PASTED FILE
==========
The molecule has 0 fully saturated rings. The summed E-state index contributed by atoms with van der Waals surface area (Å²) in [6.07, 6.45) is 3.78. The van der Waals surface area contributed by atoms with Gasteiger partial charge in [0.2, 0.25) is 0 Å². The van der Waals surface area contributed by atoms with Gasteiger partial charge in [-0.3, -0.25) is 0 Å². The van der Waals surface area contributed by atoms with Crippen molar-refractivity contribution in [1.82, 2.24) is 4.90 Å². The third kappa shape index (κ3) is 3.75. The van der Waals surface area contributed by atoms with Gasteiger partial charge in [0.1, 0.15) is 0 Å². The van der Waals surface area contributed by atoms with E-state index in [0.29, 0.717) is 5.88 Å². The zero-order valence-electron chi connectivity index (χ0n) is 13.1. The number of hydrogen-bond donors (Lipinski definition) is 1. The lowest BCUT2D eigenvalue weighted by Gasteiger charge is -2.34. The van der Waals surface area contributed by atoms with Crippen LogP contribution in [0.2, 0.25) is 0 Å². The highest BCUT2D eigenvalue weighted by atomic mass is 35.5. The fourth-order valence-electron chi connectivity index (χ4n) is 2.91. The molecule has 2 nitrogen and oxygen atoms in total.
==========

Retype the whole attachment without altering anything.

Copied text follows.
The molecule has 0 fully saturated rings. The summed E-state index contributed by atoms with van der Waals surface area (Å²) in [6.07, 6.45) is 3.78. The van der Waals surface area contributed by atoms with Gasteiger partial charge in [0.2, 0.25) is 0 Å². The van der Waals surface area contributed by atoms with Gasteiger partial charge in [-0.3, -0.25) is 0 Å². The van der Waals surface area contributed by atoms with Crippen molar-refractivity contribution in [1.82, 2.24) is 4.90 Å². The third kappa shape index (κ3) is 3.75. The van der Waals surface area contributed by atoms with Gasteiger partial charge in [0.1, 0.15) is 0 Å². The van der Waals surface area contributed by atoms with E-state index in [0.29, 0.717) is 5.88 Å². The zero-order valence-electron chi connectivity index (χ0n) is 13.1. The number of hydrogen-bond donors (Lipinski definition) is 1. The lowest BCUT2D eigenvalue weighted by Gasteiger charge is -2.34. The van der Waals surface area contributed by atoms with Crippen LogP contribution in [0.2, 0.25) is 0 Å². The highest BCUT2D eigenvalue weighted by atomic mass is 35.5. The fourth-order valence-electron chi connectivity index (χ4n) is 2.91. The molecule has 2 nitrogen and oxygen atoms in total.